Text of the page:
It’s a great tragedy to all, and a great injustice still, that a hero should go unsung into the depths. For this very reason, I find it my duty to make the case for boredom—that very menace, the bane of human intellect languishing in stagnation. So often do the hammers fall on boredom for its being some nameless nothingness, for its loathsome laziness. Then come tales of boredom and it’s demons, an insatiable potential for senseless and commendable acts; a young man shoots his classmates and the public wonders if maybe he had too much time on his hands. Slowly but surely an there comes an insipid suspicion that a lack of structure spells destruction.
It’s not all about the bloody headlines. Marching farther into the future, we find a society that obsessively looks to fill gaps of time, gaps of “nothing to do”, with arguably the very mindless of tasks. We see this in our work as job culture becomes shrouded in unspoken laws about the dangers of idle time. Time is money they say. The implications lay on thick: if we’re not busy, something’s wrong, someone’s a bad worker.
Consequently, our leisure culture suffers from the same vices. Built right into the very bones of leisure time comes the ruthless expectations of time efficiency–doing a lot is good; doing more is better. We not only have to work hard, but we must play hard as well, as the perks and penalties of competition begins to seep into every aspect of our lives. Compartmentalization has become a challenging concept in the minds which occupy modern culture; the sea waters which flood the entire hull of our lives do not yield to the hope of compartments with empty space, they don’t yield to those powers of buoyancy, but instead, they drown us completely.
Boredom has become one such phantom plague which chokes our humanity; it has become an insufferably enemy which dare not be named so explicitly. So, instead, we stay endlessly busy–even with ourselves. Alone time no longer exists, as in our minds we are always with others, always with task, and perpetually staving off that most horrid of inquisitions:
“what do I do now?”
I read somewhere that now, more than ever, are people consistently interrupted at work. This means to say that people are forced to juggle such tasks which demand their time sporadically. Most importantly, this indicates that time spent on any give task is often split and chopped up into smaller pieces so that, at best, it will be finished much later than supposed, or, at worse, its completion date becomes unknown. Imagine for a moment that people were allotted a substantial amount of uninterrupted time to complete some specific task. What do you think would happen? That’s right; they’d probably get it done faster–and with better accuracy mind you. So, this entire premise is based on the idea that uninterrupted time is key for success in anything. For any truly meaningful fruition, we must dedicate a block of time to be used in its entire purity. Now imagine what such implications of time mean for vacation time.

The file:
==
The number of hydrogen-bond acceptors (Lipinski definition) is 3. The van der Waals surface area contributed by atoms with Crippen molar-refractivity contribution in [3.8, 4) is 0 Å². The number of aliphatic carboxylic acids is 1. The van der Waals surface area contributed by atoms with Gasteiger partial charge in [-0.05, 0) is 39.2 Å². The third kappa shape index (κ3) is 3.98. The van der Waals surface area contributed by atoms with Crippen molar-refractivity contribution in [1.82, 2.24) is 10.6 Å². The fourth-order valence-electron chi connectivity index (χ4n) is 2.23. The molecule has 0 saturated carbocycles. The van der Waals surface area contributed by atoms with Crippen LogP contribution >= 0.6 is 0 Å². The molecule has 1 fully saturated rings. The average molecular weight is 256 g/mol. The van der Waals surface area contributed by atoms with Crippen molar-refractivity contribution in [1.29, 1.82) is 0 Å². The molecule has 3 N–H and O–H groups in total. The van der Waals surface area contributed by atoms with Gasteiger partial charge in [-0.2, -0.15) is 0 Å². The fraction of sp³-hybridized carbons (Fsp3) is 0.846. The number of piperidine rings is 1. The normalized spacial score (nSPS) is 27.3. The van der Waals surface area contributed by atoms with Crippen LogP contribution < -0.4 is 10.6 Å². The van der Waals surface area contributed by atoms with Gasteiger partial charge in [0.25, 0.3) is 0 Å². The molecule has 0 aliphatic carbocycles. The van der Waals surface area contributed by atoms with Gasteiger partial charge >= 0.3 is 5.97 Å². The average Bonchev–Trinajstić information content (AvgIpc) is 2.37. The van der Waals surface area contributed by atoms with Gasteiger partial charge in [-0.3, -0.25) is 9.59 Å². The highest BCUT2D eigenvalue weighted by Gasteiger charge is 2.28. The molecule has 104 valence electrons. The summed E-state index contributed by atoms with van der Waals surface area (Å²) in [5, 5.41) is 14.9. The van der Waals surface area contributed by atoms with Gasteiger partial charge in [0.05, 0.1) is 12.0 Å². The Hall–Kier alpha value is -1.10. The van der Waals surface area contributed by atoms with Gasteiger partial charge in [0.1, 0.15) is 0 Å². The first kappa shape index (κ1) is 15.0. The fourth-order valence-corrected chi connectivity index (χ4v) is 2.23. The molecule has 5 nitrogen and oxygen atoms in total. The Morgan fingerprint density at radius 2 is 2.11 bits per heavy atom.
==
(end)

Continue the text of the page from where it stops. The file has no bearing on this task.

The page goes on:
As your boss, if I were to impose a schedule upon you which required that you work one day on and one day off, how would you feel about that? Some people might jump at the chance to never have to work two days in a row. But think instead of the true effects of having your leisure time essentially interrupted everyday. You really wouldn’t be able to relax. Anyone who’s ever worked a full time job knows that even two days off in a row isn’t really enough time to allow your mind and body to definitely detach from work culture.
What does this have to do with boredom? Well boredom is often interrupted with our incessant attempts to vanquish it by imposing upon ourselves those endless tasks of professional and personal success. We’ve become so paranoid about idleness that we’ve barely even dared to allow boredom any sufficient amount of time in which to reveal itself entirely. This is an important point as I believe that allowing boredom to bloom to its peak can invoke creativity and life inspiring experiences that can truly fill us with the kind of happiness we spend so much time trying to schedule for.
The point I’m trying to make is that boredom may not be all that bad of a thing. However, because we seek to quickly eliminate it by engaging in distractions, it’s difficult for many people to understand the true power of its nature. As much of our work and professional culture have branded the very idea of boredom as an undesirable state, most haven’t truly experienced it to its end. The moment we perceive boredom we whip out our smartphones, surf the web, text someone, binge drink, or find some other means to stave it off. Without allowing boredom to full mature in the mind, without letting it be in the moment, the most precious aspect of its makeup–that of time in its purity–is lost.
The begging stages of boredom are hard to weather while attempting to resort to our more familiar means of assuaging it. Yet, given enough time, creativity can bloom. Often I find that a two day weekend isn’t quite enough time to allow the purity of boredom to set in; it usually takes a day or two more than the weekend allows, because most weekends are packed with plans diverted during the week due to either work time or lethargy from work.
Some of my best and most creative ideas have come out of forcing myself to withstand boredom, to quiet down and allow that which lies inside my mind to grow louder and well up inside my being. So I challenge you to give boredom a chance; it’s not quite the enemy we’ve all made it out to be.